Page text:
Photoshop Plug-In Compatibility

March 18, 2007

Last week I attended the PMA Trade Show in Las Vegas. Strolling the aisles showed all of the latest and greatest products that a professional photographer would need. As usual, my focus was on software. Today I’ll talk specifically about what some of the companies making Adobe Photoshop plug-ins told me about their products.

Back when Adobe first created Photoshop, they created a standard that allowed third party developers to create plug-ins to extend Photoshop’s capabilities. As this standard was widely published, companies making other image editing programs soon allowed these same plug-ins to work in their products. This is a good thing for the plug-in developers as they can sell their products to more users.

A few years ago, Adobe modified the standard. Plug-ins developed under the new standard will only work in Adobe Photoshop and Photoshop Elements. Developers can choose to continue writing under the old standard or they can use the new standard. The old standard is more compatible with other applications, the new one provides more features.

For the most part, all plug-ins work in Corel PHOTO-PAINT. I could easily count those that didn’t work on one hand. Sadly, that statement was true a year ago and it is quickly changing. Of the vendors displaying plug-ins at the PMA show, there was only one that would definitely work, there was another set that might work and there were others that flat out admitted they won’t work and they don’t care.

Now when plug-ins don’t work in Corel PHOTO-PAINT, they typically don’t work in other image editors either. That includes Corel’s Paint Shop Pro, Painter, PhotoImpact and the various other image editors from other companies. With all these other image editors out there, I was shocked that plug-in vendors would knowingly turn their back on potential sales.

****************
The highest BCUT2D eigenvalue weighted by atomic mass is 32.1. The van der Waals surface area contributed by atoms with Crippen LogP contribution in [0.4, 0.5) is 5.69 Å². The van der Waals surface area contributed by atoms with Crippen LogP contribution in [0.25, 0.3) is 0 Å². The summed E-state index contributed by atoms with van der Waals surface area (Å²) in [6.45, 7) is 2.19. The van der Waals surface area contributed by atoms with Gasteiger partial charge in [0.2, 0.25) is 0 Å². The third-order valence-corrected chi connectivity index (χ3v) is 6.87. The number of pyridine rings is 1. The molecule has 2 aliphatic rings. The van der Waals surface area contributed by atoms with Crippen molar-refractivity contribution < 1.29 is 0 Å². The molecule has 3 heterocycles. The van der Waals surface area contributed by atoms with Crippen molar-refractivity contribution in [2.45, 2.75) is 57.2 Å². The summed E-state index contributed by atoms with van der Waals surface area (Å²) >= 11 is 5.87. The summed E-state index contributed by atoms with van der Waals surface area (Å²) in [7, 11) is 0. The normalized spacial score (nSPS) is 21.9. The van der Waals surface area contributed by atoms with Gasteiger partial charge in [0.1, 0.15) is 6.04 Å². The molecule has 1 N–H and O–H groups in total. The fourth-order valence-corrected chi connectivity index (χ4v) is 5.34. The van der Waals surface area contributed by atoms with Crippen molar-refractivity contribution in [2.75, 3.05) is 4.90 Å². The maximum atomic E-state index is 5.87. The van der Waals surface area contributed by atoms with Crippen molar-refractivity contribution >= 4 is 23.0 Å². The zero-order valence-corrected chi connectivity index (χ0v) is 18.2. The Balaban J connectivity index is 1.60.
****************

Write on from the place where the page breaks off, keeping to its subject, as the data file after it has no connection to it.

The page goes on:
After doing some research the last week, I’m not at all surprised. In talking with one company that does have plug-ins that work with all host software, I was told that somewhere around 97-98% of their buyers were users of Adobe Photoshop or Photoshop Elements. And the companies that don’t support all image hosts said that nobody ever complained that their plug-ins didn’t work with other hosts.

This tells me that two things need to happen. If you use another image editor and you want plug-ins, you need to be more vocal. Call the plug-ins vendors and complain. E-mail them. Post complaints in user forums. They need to know that they are losing sales. If you do buy a plug-in, let that company know what image editor you use. Thank them for supporting your favorite image editor. If the users don’t start becoming more proactive then there will no longer be plug-ins that work outside of Adobe’s products.

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1 Comment

  1. Sean72

    I have to agree with you. I still have a treasured copy of GF PrintPro 1.0 from 1998 that works only in PhotoPaint 9. All the new versions apparently won’t work in anything but PS and they don’t seem to see that as a problem. I guess that there are no longer enough ‘large’ alternatives to PS to warrant the development. If there is only one main competitor (Corel) then why should PS/Adobe share the plug-ins. I suppose that is one downside to their purchase of PaintShopPro. We may eventually be compelled to use both packages even if we prefer PhotoPaint.


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